The Greatest Conveyor System on earth
The world is full of conveyor belts. Taken along a system conveyor rollers, these amazing components of technology often go unnoticed and therefore are underappreciated, but the world might be a very different place without them. They are utilised for everything from moving heavy boxes around shipping warehouses to a essential element in food production operations.
Deep within the Western Sahara, surrounded by no other thing but dry wasteland, stands the earth's greatest conveyor belt system. It's so large in fact, that it can be viewed from space. This massive structure extends over 61 kilometers and it is used to transport phosphate rock across the desert. sprocket rollers
The automatic conveyor belt system starts its trip at the Bou Craa Phosphate Mine. Phosphate is required as a essential farming fertilizer and this Moroccan-controlled territory has around 85% of the world's current reserves. Phosphate is in high demand around the globe and we use up about Forty million tonnes annually, so it is obvious why this kind of big structure had to be created. The belt type is ST 2500 and is only 80cm wide but has a maximum carrying capacity of 2000 tonnes of crude phosphate rock an hour. The many conveyor rollers that make up this system are crucial to its smooth functioning.
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The Bou Craa phosphate mine has been discovered in 1947 by the Spanish. The phosphate deposits located in the area have been uncommonly close to the surface and were of specially high purity, therefore it made it an ideal location to mine, even though mining didn't fully begin before the 1960's. Since the beginning of operations, the mine has continued to expand and already covers an incredible 1,225 hectares. The production in 2001 was 1.5 million metric tonnes of processed phosphate, an unusually large percentage of the world's supply from just one mine. conveyor rollers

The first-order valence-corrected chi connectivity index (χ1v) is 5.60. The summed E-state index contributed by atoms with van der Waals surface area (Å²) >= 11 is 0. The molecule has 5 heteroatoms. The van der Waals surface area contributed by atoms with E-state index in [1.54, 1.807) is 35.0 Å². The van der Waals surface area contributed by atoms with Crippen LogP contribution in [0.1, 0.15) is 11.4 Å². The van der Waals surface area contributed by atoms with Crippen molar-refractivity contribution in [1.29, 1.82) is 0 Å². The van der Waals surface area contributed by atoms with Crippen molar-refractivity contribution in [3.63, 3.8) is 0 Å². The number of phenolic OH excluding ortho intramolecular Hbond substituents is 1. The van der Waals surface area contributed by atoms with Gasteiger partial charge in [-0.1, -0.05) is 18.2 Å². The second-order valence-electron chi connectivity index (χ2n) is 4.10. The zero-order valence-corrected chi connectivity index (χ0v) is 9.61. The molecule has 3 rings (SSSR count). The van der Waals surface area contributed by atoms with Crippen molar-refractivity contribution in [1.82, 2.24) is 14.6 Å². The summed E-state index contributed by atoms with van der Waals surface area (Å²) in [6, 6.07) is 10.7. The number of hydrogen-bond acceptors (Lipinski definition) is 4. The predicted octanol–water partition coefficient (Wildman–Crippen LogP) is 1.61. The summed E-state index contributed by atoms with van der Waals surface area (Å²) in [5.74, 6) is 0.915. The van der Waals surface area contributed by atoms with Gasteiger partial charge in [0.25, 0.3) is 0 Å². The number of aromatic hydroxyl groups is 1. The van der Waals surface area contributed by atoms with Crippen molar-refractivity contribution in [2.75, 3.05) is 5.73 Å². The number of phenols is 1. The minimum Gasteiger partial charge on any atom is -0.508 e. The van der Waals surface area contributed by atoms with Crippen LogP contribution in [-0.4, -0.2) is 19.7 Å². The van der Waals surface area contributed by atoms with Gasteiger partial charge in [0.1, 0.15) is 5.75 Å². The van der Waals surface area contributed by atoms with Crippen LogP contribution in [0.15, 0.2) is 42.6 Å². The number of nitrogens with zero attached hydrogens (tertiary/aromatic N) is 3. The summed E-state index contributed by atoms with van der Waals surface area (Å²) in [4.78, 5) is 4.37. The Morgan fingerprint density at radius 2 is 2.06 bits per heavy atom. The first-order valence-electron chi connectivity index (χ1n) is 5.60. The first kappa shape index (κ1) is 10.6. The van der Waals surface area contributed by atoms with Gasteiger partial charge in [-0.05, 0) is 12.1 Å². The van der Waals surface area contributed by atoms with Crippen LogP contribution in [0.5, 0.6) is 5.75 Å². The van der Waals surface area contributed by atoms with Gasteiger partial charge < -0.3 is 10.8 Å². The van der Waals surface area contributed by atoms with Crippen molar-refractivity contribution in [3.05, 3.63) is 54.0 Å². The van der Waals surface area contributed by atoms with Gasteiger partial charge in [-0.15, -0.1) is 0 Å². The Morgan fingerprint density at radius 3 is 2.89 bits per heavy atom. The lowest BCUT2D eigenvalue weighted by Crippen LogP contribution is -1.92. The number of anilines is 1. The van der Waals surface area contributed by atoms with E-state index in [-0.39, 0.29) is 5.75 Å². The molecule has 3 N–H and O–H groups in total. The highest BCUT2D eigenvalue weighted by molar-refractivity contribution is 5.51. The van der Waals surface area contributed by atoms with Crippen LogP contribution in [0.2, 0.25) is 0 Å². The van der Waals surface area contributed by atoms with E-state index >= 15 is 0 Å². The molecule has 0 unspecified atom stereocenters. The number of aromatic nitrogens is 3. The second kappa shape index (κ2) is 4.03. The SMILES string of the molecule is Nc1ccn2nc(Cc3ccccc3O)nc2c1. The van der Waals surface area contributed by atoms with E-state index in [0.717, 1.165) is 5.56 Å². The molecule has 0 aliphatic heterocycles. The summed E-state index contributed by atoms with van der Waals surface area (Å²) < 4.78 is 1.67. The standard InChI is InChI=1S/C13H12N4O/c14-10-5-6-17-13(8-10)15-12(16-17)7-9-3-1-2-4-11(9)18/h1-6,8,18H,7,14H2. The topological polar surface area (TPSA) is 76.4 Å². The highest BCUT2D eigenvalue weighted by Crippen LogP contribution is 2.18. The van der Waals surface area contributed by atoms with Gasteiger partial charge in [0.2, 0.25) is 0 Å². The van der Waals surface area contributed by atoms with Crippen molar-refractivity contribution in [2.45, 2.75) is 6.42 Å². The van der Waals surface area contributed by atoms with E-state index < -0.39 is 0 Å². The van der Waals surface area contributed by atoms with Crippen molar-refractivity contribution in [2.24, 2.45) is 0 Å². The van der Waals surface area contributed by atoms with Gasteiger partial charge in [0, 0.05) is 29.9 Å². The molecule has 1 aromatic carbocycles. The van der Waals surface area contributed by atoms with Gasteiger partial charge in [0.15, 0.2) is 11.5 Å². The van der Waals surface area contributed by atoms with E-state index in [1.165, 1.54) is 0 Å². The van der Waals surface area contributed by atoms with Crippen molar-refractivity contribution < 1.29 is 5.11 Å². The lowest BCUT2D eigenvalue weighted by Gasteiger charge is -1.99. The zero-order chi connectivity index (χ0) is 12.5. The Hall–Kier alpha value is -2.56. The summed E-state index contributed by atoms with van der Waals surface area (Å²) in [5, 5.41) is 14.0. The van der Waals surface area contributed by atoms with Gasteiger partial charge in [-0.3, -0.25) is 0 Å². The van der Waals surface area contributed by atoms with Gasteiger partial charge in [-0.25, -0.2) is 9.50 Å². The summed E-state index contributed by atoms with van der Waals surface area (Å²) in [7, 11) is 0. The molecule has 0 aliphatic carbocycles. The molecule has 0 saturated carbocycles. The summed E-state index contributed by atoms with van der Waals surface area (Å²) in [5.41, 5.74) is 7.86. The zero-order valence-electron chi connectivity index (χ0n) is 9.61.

The belt, that has been operating for more than thirty years, ends its 61 mile journey in the El Aain coast where the load is processed and shipped. The belt isn't encased and over time, moving phosphate rock continues to be transported by the prevailing winds and kilometers of land south of the belt now looks completely white from space.
The Bou Craa conveyor belt has such an important role to play that if it ever failed, food costs worldwide would significantly raise as stocks of phosphate fertiliser would become scarcer. Who'd have thought a simple conveyor belt could be so fixed to the worlds food supply? With a modest amount of exaggeration, you could say that the conveyor rollers and belt contained in this particular system are what enables millions of people all over the world to eat.
The Bou Craa conveyor is really a accomplishment of technology and one of a kind. It's unlikely that we'll see one more conveyor belt of similar proportions built in our lifetimes.